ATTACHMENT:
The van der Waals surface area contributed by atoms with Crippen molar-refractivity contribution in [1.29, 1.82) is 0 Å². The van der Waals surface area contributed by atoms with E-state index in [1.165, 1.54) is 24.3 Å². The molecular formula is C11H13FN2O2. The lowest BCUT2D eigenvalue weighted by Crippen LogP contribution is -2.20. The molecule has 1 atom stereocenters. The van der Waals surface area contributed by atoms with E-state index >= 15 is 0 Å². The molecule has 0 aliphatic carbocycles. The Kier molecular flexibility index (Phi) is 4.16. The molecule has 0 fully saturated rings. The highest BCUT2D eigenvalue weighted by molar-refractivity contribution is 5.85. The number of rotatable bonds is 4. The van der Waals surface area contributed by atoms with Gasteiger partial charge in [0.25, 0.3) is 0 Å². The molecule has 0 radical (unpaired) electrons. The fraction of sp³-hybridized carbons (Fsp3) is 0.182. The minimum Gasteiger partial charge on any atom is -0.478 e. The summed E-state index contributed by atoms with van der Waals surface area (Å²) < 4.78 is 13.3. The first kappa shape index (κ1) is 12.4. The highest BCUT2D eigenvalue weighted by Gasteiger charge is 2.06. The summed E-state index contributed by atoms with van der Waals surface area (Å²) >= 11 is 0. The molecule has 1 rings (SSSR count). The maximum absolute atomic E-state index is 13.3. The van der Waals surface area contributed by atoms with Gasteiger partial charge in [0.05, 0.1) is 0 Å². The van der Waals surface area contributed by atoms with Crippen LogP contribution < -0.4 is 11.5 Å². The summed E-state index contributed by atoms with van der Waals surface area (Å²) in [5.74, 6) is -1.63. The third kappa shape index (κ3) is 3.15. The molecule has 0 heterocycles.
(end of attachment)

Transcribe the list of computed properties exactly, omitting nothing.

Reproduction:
The van der Waals surface area contributed by atoms with Crippen molar-refractivity contribution in [1.29, 1.82) is 0 Å². The van der Waals surface area contributed by atoms with E-state index in [1.165, 1.54) is 24.3 Å². The molecular formula is C11H13FN2O2. The lowest BCUT2D eigenvalue weighted by Crippen LogP contribution is -2.20. The molecule has 1 atom stereocenters. The van der Waals surface area contributed by atoms with E-state index >= 15 is 0 Å². The molecule has 0 aliphatic carbocycles. The Kier molecular flexibility index (Phi) is 4.16. The molecule has 0 fully saturated rings. The highest BCUT2D eigenvalue weighted by molar-refractivity contribution is 5.85. The number of rotatable bonds is 4. The van der Waals surface area contributed by atoms with Gasteiger partial charge in [0.25, 0.3) is 0 Å². The molecule has 0 radical (unpaired) electrons. The fraction of sp³-hybridized carbons (Fsp3) is 0.182. The minimum Gasteiger partial charge on any atom is -0.478 e. The summed E-state index contributed by atoms with van der Waals surface area (Å²) < 4.78 is 13.3. The first kappa shape index (κ1) is 12.4. The highest BCUT2D eigenvalue weighted by Gasteiger charge is 2.06. The summed E-state index contributed by atoms with van der Waals surface area (Å²) >= 11 is 0. The molecule has 1 rings (SSSR count). The maximum absolute atomic E-state index is 13.3. The van der Waals surface area contributed by atoms with Gasteiger partial charge in [0.05, 0.1) is 0 Å². The van der Waals surface area contributed by atoms with Crippen LogP contribution < -0.4 is 11.5 Å². The summed E-state index contributed by atoms with van der Waals surface area (Å²) in [5.74, 6) is -1.63. The third kappa shape index (κ3) is 3.15. The molecule has 0 heterocycles.